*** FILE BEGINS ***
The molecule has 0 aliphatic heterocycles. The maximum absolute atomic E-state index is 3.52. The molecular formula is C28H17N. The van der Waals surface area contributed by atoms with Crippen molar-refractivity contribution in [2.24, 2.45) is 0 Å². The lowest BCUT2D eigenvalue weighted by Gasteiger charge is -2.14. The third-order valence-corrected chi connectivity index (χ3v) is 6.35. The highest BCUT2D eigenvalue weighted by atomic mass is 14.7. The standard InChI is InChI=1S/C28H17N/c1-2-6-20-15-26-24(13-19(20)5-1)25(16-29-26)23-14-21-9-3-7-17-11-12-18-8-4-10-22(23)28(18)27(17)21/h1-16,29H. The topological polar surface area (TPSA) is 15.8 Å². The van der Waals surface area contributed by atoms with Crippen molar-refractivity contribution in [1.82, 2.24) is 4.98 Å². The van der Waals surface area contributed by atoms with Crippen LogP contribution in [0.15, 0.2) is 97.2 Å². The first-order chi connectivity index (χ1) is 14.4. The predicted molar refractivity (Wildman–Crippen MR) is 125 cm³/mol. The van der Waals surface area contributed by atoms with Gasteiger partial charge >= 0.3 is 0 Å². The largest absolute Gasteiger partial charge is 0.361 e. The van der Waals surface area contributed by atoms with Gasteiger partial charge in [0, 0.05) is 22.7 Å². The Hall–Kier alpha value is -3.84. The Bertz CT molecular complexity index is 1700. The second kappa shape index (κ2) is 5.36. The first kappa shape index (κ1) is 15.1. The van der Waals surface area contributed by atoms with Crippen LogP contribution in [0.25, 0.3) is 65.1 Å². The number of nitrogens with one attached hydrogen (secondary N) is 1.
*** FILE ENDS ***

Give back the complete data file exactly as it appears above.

The molecule has 0 aliphatic heterocycles. The maximum absolute atomic E-state index is 3.52. The molecular formula is C28H17N. The van der Waals surface area contributed by atoms with Crippen molar-refractivity contribution in [2.24, 2.45) is 0 Å². The lowest BCUT2D eigenvalue weighted by Gasteiger charge is -2.14. The third-order valence-corrected chi connectivity index (χ3v) is 6.35. The highest BCUT2D eigenvalue weighted by atomic mass is 14.7. The standard InChI is InChI=1S/C28H17N/c1-2-6-20-15-26-24(13-19(20)5-1)25(16-29-26)23-14-21-9-3-7-17-11-12-18-8-4-10-22(23)28(18)27(17)21/h1-16,29H. The topological polar surface area (TPSA) is 15.8 Å². The van der Waals surface area contributed by atoms with Crippen molar-refractivity contribution in [1.82, 2.24) is 4.98 Å². The van der Waals surface area contributed by atoms with Crippen LogP contribution in [0.15, 0.2) is 97.2 Å². The first-order chi connectivity index (χ1) is 14.4. The predicted molar refractivity (Wildman–Crippen MR) is 125 cm³/mol. The van der Waals surface area contributed by atoms with Gasteiger partial charge >= 0.3 is 0 Å². The largest absolute Gasteiger partial charge is 0.361 e. The van der Waals surface area contributed by atoms with Gasteiger partial charge in [0, 0.05) is 22.7 Å². The Hall–Kier alpha value is -3.84. The Bertz CT molecular complexity index is 1700. The second kappa shape index (κ2) is 5.36. The first kappa shape index (κ1) is 15.1. The van der Waals surface area contributed by atoms with Crippen LogP contribution in [0.25, 0.3) is 65.1 Å². The number of nitrogens with one attached hydrogen (secondary N) is 1.